“What’s wrong with that man? What does his sign say?” I hear this at least twice a day from my 3 year old. “Panhandling” has become such a reality in our day-to-day that we see at least 15-20 people in need between our home and my daughter’s school. My response is usually “that person is hungry and they don’t have any food or money. Maybe we can say a prayer for them?” What else can I say? I wish I had enough money to give each person $5 when we drive by, but then I’d be spending $200/day and that’s just not a reality for this middle-class Mama. Sometimes, if we have extra crackers or a bottle of water, and the light won’t turn green for a while, I’ll hold it out the window for them. After all, I am committed to trying to teach social justice to my children. I want to be a good example to my daughter and my son (who isn’t old enough to ask questions yet, but he’s perceptive enough to know he has them.)
Setting a Good Example
What does setting a good example even mean? Best case scenario, someone was hungry, and I fed them. I gave them charity, and they will have eaten for a moment. Charity is good and it has its place in our society, and even in our Faith culture (#Catholic.) But does charity really help in the long run? The answer is ‘no’. While this sounds harsh, it really is not. The result of charity is meant to be short-term. It’s the whole “give a man a fish, he eats for a day” idea. Long-term, effective solutions are always rooted in justice, and I don’t mean the Batman kind of justice (although that would be cool.) Catholic Social Teaching has 4 pillars, and one of those pillars is social justice. That means doing whatever necessary to ensure the safety and dignity of the fellow man - LONG TERM.
Our parish priest gives this example: Say you were walking through the woods and came upon a stream. In this stream were floating dozens and dozens of babies. Charity would demand that you remove the babies from the river, clothe them, feed them, and give them shelter. Justice, on the other hand, demands that we march up river and find out WHY these babies are being thrown into the river, and then DO something about it! If not you, then who? If not now, then when? Social justice is neither comfy nor amicable, but it’s always necessary. It’s not the hero we need, it’s the hero we deserve. No, wait. That’s Batman.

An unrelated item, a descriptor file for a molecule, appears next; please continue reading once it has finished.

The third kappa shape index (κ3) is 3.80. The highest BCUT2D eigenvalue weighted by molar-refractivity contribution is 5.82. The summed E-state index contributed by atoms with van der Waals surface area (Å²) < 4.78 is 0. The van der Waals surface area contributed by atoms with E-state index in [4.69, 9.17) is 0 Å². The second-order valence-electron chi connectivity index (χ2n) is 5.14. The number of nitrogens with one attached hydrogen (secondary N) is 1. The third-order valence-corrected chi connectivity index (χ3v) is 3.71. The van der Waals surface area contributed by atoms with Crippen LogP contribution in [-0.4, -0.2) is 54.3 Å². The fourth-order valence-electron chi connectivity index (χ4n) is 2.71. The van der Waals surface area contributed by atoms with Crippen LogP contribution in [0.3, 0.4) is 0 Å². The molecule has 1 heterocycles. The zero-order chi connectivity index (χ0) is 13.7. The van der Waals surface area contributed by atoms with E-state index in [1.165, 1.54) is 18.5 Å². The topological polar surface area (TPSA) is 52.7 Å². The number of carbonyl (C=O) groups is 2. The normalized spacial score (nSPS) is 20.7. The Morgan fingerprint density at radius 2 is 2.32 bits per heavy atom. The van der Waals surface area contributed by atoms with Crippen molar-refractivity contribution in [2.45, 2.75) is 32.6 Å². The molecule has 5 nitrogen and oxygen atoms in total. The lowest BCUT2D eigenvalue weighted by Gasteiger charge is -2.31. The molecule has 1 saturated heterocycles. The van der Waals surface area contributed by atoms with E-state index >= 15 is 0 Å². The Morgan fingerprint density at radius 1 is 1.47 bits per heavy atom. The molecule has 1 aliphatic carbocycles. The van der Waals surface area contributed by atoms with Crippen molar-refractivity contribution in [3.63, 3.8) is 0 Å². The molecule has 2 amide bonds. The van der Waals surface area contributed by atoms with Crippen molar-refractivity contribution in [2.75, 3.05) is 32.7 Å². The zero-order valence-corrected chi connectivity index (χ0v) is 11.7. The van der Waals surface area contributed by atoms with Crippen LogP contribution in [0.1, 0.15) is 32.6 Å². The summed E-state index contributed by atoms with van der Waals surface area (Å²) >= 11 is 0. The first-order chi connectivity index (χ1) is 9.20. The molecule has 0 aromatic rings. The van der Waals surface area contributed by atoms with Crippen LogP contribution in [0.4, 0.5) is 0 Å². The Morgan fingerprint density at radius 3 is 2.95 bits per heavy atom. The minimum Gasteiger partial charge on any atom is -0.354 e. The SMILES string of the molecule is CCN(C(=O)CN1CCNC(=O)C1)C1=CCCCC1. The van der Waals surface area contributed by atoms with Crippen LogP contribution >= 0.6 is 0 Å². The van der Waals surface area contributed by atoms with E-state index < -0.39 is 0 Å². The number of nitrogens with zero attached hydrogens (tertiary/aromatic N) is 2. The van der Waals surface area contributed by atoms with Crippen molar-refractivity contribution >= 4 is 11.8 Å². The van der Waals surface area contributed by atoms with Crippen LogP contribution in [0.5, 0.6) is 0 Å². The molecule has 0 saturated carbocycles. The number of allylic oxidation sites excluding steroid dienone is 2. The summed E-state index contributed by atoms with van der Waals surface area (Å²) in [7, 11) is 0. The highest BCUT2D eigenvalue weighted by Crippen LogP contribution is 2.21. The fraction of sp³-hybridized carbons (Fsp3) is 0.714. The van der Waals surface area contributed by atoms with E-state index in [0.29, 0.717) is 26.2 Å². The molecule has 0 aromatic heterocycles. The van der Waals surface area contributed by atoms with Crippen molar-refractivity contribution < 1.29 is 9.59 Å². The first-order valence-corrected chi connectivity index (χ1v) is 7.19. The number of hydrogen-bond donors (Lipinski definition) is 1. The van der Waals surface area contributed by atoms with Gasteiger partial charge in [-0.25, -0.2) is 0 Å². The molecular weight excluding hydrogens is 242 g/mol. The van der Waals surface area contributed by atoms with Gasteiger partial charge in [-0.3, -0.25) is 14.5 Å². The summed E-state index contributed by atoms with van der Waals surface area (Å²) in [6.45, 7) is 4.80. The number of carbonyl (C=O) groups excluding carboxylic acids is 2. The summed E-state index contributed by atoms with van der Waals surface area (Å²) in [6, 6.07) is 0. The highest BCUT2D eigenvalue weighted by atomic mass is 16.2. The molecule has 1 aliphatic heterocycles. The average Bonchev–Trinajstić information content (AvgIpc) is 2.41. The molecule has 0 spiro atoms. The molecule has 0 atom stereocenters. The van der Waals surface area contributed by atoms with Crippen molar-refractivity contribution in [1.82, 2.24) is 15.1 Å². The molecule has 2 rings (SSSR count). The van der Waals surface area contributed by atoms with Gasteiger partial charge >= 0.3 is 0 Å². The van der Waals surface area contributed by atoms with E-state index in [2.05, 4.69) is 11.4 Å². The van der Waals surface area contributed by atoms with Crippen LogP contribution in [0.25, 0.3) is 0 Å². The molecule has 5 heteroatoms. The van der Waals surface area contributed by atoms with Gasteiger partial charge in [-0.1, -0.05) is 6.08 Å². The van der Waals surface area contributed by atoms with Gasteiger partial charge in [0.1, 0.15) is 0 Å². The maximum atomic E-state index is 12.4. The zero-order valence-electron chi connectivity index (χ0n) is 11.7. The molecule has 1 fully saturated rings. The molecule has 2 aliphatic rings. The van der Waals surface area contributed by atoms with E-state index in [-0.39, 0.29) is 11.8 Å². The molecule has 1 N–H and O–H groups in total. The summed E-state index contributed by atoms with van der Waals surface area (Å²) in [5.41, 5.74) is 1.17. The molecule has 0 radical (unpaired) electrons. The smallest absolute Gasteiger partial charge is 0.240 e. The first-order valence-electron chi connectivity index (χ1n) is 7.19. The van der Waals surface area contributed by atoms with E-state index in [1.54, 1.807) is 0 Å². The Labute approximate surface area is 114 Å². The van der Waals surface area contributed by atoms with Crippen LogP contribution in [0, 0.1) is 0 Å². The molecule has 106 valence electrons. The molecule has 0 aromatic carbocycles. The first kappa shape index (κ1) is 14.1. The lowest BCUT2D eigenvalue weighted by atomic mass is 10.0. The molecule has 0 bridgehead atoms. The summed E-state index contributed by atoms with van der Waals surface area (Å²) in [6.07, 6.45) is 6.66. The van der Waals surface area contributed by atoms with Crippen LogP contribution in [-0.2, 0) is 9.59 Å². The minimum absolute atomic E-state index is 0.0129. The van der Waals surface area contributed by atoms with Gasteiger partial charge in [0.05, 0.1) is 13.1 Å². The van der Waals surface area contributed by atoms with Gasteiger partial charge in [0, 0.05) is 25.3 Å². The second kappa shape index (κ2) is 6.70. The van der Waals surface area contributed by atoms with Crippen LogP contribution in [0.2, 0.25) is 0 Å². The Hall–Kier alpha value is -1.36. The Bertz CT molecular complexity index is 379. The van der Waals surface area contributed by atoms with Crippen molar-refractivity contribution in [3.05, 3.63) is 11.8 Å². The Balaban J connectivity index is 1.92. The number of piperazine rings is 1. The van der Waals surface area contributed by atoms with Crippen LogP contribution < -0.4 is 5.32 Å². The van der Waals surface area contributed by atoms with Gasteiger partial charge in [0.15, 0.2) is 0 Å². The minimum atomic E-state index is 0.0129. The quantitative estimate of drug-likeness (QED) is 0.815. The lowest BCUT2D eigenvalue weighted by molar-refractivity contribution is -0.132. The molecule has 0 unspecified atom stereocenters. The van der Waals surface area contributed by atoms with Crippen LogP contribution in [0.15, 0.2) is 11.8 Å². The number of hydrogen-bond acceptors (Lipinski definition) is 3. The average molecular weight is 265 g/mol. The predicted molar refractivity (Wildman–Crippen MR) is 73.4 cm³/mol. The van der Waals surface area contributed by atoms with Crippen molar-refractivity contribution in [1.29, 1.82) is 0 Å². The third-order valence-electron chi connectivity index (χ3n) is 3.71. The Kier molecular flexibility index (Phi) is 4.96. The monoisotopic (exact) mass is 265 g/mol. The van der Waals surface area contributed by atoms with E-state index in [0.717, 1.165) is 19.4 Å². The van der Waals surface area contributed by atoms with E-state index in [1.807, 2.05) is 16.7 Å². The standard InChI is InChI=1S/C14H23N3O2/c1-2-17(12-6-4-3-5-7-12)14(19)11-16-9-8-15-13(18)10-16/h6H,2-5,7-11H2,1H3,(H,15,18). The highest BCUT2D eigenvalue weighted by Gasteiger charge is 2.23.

How to Teach Social Justice
In our home, we encourage our children to make their bed, help put away dishes, load the toilet paper in the bathrooms, and help fold towels. By taking an active part in our home-community and having shared responsibilities, compassion is being learned. By feeding the dogs and cat and our four fish, they are learning to care for their fellow man. By learning to dress themselves, brush teeth, brush hair, etc., they are learning self-care. These are all traits that can be passed to other human beings, and by doing this - by raising our children to take CARE - we are teaching them to promote social justice in their world, and in our community.
So, for now, I’ll hand out crackers and the occasional juice box or bottled water from the car window, say a prayer for the person holding the sign, and hope the best for that person for that day. But at our home, we are in training to help our fellow man, and to discover the root of any problems we may face so that we can solve them the best way we know how. We are starting in the home, the basis of all human education. We are rooting our understanding of how to teach social justice in our family unit, and if we know anything about roots, it’s that they expand and invade.
Teaching Charity to Children
Children are naturally generous, once they pass the “MINE!” stage. Sharing everything from cookies in their lunchboxes to socks at recess is normal and fulfilling for them. This time in a child’s life is the perfect time to teach them to be charitable to those to whom less is given. Going through toys and deciding which ones to donate to Goodwill is a monthly occurrence in our home, as is the mourning over the toys she forgot she had, but suddenly decided were her favorite. Before each of these rituals, though, we sit down and take stock of everything that we have. We show our gratitude for our home, for our food, and for the nice things we have to play with. We call to mind the children in our very own community that don’t have any toys at all, and then we decide together which of these wonderful toys we are going to donate so that someone who has no toys at all can have something nice to play with.
It is that simple, really. Be intentional about creating a charitable mindset in your children. Help your children take stock of what they have. Help them to know that three square meals a day is a rarity in this world. Help them to understand that having more than one toy is a privilege, and that to whom much is given, much is expected. Their already-generous hearts want to help even those whom their eyes cannot see. If this becomes a habit in their childhood, oh, what a world it could be.
For more on how to involve your children with charity, check out Tips on Holiday Gifting to the Less Fortunate and How to Include Your Kids.